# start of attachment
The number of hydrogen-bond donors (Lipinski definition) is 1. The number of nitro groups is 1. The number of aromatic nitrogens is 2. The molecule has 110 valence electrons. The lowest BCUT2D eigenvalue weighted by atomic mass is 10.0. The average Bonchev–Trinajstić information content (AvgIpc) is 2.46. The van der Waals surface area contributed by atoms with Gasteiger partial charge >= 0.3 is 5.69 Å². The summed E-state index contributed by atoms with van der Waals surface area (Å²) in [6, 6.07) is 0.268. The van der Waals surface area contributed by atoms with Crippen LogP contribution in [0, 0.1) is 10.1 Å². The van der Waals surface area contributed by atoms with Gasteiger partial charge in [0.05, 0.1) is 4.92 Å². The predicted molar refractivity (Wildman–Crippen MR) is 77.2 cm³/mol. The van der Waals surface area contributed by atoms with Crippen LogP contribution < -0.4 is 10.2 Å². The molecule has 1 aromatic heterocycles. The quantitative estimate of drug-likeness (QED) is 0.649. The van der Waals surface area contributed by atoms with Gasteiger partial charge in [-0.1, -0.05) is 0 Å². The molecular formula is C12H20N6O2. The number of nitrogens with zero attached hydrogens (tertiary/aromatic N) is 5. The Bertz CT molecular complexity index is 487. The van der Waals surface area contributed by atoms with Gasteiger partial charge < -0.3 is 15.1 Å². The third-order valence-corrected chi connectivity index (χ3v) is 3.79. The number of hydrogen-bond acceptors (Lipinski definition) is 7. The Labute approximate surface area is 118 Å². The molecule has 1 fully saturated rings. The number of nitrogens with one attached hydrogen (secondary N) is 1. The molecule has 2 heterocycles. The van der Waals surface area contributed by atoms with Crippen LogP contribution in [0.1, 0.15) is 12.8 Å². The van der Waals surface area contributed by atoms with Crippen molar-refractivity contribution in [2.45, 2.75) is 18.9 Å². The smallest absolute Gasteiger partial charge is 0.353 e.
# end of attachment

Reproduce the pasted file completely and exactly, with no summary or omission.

The number of hydrogen-bond donors (Lipinski definition) is 1. The number of nitro groups is 1. The number of aromatic nitrogens is 2. The molecule has 110 valence electrons. The lowest BCUT2D eigenvalue weighted by atomic mass is 10.0. The average Bonchev–Trinajstić information content (AvgIpc) is 2.46. The van der Waals surface area contributed by atoms with Gasteiger partial charge >= 0.3 is 5.69 Å². The summed E-state index contributed by atoms with van der Waals surface area (Å²) in [6, 6.07) is 0.268. The van der Waals surface area contributed by atoms with Crippen LogP contribution in [0, 0.1) is 10.1 Å². The van der Waals surface area contributed by atoms with Gasteiger partial charge in [0.05, 0.1) is 4.92 Å². The predicted molar refractivity (Wildman–Crippen MR) is 77.2 cm³/mol. The van der Waals surface area contributed by atoms with Crippen LogP contribution < -0.4 is 10.2 Å². The molecule has 1 aromatic heterocycles. The quantitative estimate of drug-likeness (QED) is 0.649. The van der Waals surface area contributed by atoms with Gasteiger partial charge in [-0.1, -0.05) is 0 Å². The molecular formula is C12H20N6O2. The number of nitrogens with zero attached hydrogens (tertiary/aromatic N) is 5. The Bertz CT molecular complexity index is 487. The van der Waals surface area contributed by atoms with Gasteiger partial charge < -0.3 is 15.1 Å². The third-order valence-corrected chi connectivity index (χ3v) is 3.79. The number of hydrogen-bond acceptors (Lipinski definition) is 7. The Labute approximate surface area is 118 Å². The molecule has 1 fully saturated rings. The number of nitrogens with one attached hydrogen (secondary N) is 1. The molecule has 2 heterocycles. The van der Waals surface area contributed by atoms with Crippen LogP contribution in [0.1, 0.15) is 12.8 Å². The van der Waals surface area contributed by atoms with Crippen molar-refractivity contribution in [2.45, 2.75) is 18.9 Å². The smallest absolute Gasteiger partial charge is 0.353 e.